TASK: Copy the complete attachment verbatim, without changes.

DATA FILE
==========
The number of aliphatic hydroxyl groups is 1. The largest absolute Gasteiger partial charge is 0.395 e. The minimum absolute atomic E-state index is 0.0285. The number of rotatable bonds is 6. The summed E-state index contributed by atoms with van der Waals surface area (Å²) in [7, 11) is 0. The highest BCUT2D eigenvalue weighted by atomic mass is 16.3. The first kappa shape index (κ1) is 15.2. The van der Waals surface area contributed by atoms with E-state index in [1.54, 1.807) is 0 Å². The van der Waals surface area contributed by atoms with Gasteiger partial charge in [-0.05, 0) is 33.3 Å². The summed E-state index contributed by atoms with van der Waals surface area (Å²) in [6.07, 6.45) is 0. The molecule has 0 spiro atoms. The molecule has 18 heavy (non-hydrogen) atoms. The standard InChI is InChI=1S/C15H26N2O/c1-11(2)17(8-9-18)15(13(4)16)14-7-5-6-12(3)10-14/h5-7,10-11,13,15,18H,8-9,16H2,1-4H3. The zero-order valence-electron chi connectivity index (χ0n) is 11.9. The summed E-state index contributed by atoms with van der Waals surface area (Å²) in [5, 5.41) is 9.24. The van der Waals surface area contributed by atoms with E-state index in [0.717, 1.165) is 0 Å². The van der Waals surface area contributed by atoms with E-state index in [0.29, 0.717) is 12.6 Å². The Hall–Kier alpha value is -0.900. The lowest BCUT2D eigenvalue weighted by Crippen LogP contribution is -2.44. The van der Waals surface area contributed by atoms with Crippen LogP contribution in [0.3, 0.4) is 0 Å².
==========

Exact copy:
The number of aliphatic hydroxyl groups is 1. The largest absolute Gasteiger partial charge is 0.395 e. The minimum absolute atomic E-state index is 0.0285. The number of rotatable bonds is 6. The summed E-state index contributed by atoms with van der Waals surface area (Å²) in [7, 11) is 0. The highest BCUT2D eigenvalue weighted by atomic mass is 16.3. The first kappa shape index (κ1) is 15.2. The van der Waals surface area contributed by atoms with E-state index in [1.54, 1.807) is 0 Å². The van der Waals surface area contributed by atoms with Gasteiger partial charge in [-0.05, 0) is 33.3 Å². The summed E-state index contributed by atoms with van der Waals surface area (Å²) in [6.07, 6.45) is 0. The molecule has 0 spiro atoms. The molecule has 18 heavy (non-hydrogen) atoms. The standard InChI is InChI=1S/C15H26N2O/c1-11(2)17(8-9-18)15(13(4)16)14-7-5-6-12(3)10-14/h5-7,10-11,13,15,18H,8-9,16H2,1-4H3. The zero-order valence-electron chi connectivity index (χ0n) is 11.9. The summed E-state index contributed by atoms with van der Waals surface area (Å²) in [5, 5.41) is 9.24. The van der Waals surface area contributed by atoms with E-state index in [0.717, 1.165) is 0 Å². The van der Waals surface area contributed by atoms with E-state index in [0.29, 0.717) is 12.6 Å². The Hall–Kier alpha value is -0.900. The lowest BCUT2D eigenvalue weighted by Crippen LogP contribution is -2.44. The van der Waals surface area contributed by atoms with Crippen LogP contribution in [0.3, 0.4) is 0 Å².